What’s the greenest car? An extremely short guide to vehicle emissions

Vehicle emissionsA few months back I did a post called The World’s 7 Greenest Vehicles.  It only included one car.  Since then a few readers have emailed to ask if I could do a similar comparison, but for cars only.  So here’s a very brief guide to vehicle emissions.

In the graph above I’ve compared the full vehicle emissions of four petrol cars (20, 30, 40 and 50 MPG) to that of an electric vehicle using four different types of electricity (coal, oil, gas and solar).  In each case I include the emissions from vehicle manufacturing plus the full scope of petrol and electricity emissions. What a wonk might call well-to-wheels plus manufacturing.

The results are pretty clear.  The better the fuel economy of a petrol car the lower its emissions.  For the electric car the major difference is the source of electricity.  The lowest emissions by a distance is the electric car using solar electricity. I’ve chosen solar (45 g CO2e/kWh) because there is high co-ownership of solar and EVs, but the emissions would be just as low using hydro, nuclear, wind or any other low carbon electricity.

That’s it, very brief as promised.  Diesel is slightly better than petrol but has a particulate problem. Do you think electric cars are going to be the low carbon vehicles of the future?  How about next-gen biofuels or hydrogen fuel cells?  For more on vehicle emissions check our posts on electric vehicle emissionsyour driving emissions and the world’s 7 greenest vehicles.  

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  • http://www.EcoReality.org/wiki/User:Jan_Steinman Jan Steinman

    It would be interesting to do “well to wheels plus manufacturing” for the different electricity sources mentioned, or accounting for what HT Odum called “emergy.”

    I notice your methodology would lump solar together with hydro, nuclear, and wind. I’m guessing those three have very different emergy profiles!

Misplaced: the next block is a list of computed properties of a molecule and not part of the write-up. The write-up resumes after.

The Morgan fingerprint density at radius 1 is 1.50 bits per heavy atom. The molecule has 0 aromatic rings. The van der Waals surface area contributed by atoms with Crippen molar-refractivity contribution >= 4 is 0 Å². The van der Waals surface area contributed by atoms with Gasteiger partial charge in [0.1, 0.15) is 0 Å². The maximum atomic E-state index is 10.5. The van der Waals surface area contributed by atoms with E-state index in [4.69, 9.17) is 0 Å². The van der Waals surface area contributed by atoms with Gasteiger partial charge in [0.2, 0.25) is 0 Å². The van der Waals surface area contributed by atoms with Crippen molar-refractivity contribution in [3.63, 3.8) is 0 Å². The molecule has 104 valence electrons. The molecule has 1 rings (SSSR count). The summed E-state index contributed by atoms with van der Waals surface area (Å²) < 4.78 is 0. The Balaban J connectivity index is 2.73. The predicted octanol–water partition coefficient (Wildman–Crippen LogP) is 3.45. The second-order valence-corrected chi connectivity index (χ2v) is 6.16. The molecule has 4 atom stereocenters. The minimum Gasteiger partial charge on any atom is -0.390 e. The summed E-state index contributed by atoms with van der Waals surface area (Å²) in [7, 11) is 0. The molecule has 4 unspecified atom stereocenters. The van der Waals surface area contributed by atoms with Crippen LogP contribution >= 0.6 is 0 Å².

Solar has very high embedded energy, and is not truly renewable in that regard — there is not a single solar-powered solar cell factory that I know of.

    Big hydro uses lots of cement, which has a fair bit of embedded energy, but at least it’s fairly low maintenance, once established.

    Nuclear… proponents are fond of ignoring the “externalities,” citing only the operating cost and radiological hazards of an operating plant. But boy is there ever a “long tail” with nuclear!

    Gail Tverberg says that wind power is fueled by a continuous stream of spare parts! Plus it uses exotic rare-earth materials that we may be hitting resource limits on.

    I don’t have numbers on any of these, but living in an area served by abundant hydropower, I think I can be a bit smug about an electric vehicle.

    • Lindsay Wilson

      All the low carbon forms of energy fall between 72-79 g for this purpose. This includes solar, who’s embodied energy is only a little higher than things like nuclear or wind. I covered this all in last weeks post. The data is very solid and comes from the IPCC meta study. As for hydro . . it depends what the effect of the build is. If they drain a peat bog its a nightmare


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